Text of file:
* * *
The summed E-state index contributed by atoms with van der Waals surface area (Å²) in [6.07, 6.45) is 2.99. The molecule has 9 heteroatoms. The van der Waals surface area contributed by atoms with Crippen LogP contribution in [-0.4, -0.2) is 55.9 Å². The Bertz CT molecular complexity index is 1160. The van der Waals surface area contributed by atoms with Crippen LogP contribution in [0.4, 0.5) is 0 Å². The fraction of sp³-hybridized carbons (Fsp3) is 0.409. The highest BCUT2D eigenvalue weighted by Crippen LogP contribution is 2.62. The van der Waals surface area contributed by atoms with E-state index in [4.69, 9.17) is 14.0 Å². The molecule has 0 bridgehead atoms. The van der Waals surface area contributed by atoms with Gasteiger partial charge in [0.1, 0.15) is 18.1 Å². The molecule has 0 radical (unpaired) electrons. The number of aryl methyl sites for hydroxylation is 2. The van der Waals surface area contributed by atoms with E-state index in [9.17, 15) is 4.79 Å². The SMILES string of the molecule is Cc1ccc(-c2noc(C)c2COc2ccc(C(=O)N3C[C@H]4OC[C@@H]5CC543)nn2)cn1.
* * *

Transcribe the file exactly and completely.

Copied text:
The summed E-state index contributed by atoms with van der Waals surface area (Å²) in [6.07, 6.45) is 2.99. The molecule has 9 heteroatoms. The van der Waals surface area contributed by atoms with Crippen LogP contribution in [-0.4, -0.2) is 55.9 Å². The Bertz CT molecular complexity index is 1160. The van der Waals surface area contributed by atoms with Crippen LogP contribution in [0.4, 0.5) is 0 Å². The fraction of sp³-hybridized carbons (Fsp3) is 0.409. The highest BCUT2D eigenvalue weighted by Crippen LogP contribution is 2.62. The van der Waals surface area contributed by atoms with E-state index in [4.69, 9.17) is 14.0 Å². The molecule has 0 bridgehead atoms. The van der Waals surface area contributed by atoms with Gasteiger partial charge in [0.1, 0.15) is 18.1 Å². The molecule has 0 radical (unpaired) electrons. The number of aryl methyl sites for hydroxylation is 2. The van der Waals surface area contributed by atoms with E-state index in [9.17, 15) is 4.79 Å². The SMILES string of the molecule is Cc1ccc(-c2noc(C)c2COc2ccc(C(=O)N3C[C@H]4OC[C@@H]5CC543)nn2)cn1.